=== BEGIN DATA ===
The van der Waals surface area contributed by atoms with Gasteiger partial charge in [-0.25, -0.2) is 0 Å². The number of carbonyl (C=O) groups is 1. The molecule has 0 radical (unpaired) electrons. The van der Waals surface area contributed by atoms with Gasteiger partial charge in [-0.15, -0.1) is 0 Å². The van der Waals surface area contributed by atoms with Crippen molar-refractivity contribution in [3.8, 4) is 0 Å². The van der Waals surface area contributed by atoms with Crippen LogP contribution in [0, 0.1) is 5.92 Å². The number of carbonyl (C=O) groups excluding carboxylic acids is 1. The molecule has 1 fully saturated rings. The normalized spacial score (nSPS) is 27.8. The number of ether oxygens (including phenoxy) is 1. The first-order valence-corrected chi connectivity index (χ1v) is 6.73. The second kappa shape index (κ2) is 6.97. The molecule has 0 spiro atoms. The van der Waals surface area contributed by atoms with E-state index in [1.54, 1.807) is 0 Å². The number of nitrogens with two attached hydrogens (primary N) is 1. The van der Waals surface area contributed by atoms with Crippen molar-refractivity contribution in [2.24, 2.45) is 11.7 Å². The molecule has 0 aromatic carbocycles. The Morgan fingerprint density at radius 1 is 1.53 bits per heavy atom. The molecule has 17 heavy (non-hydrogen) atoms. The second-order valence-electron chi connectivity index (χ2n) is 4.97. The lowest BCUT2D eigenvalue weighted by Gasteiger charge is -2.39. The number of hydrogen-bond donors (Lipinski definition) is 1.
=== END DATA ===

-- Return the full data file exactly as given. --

The van der Waals surface area contributed by atoms with Gasteiger partial charge in [-0.25, -0.2) is 0 Å². The number of carbonyl (C=O) groups is 1. The molecule has 0 radical (unpaired) electrons. The van der Waals surface area contributed by atoms with Gasteiger partial charge in [-0.15, -0.1) is 0 Å². The van der Waals surface area contributed by atoms with Crippen molar-refractivity contribution in [3.8, 4) is 0 Å². The van der Waals surface area contributed by atoms with Crippen LogP contribution in [0, 0.1) is 5.92 Å². The number of carbonyl (C=O) groups excluding carboxylic acids is 1. The molecule has 1 fully saturated rings. The normalized spacial score (nSPS) is 27.8. The number of ether oxygens (including phenoxy) is 1. The first-order valence-corrected chi connectivity index (χ1v) is 6.73. The second kappa shape index (κ2) is 6.97. The molecule has 0 spiro atoms. The van der Waals surface area contributed by atoms with E-state index in [1.54, 1.807) is 0 Å². The number of nitrogens with two attached hydrogens (primary N) is 1. The van der Waals surface area contributed by atoms with Crippen molar-refractivity contribution in [2.24, 2.45) is 11.7 Å². The molecule has 0 aromatic carbocycles. The Morgan fingerprint density at radius 1 is 1.53 bits per heavy atom. The molecule has 17 heavy (non-hydrogen) atoms. The second-order valence-electron chi connectivity index (χ2n) is 4.97. The lowest BCUT2D eigenvalue weighted by Gasteiger charge is -2.39. The number of hydrogen-bond donors (Lipinski definition) is 1.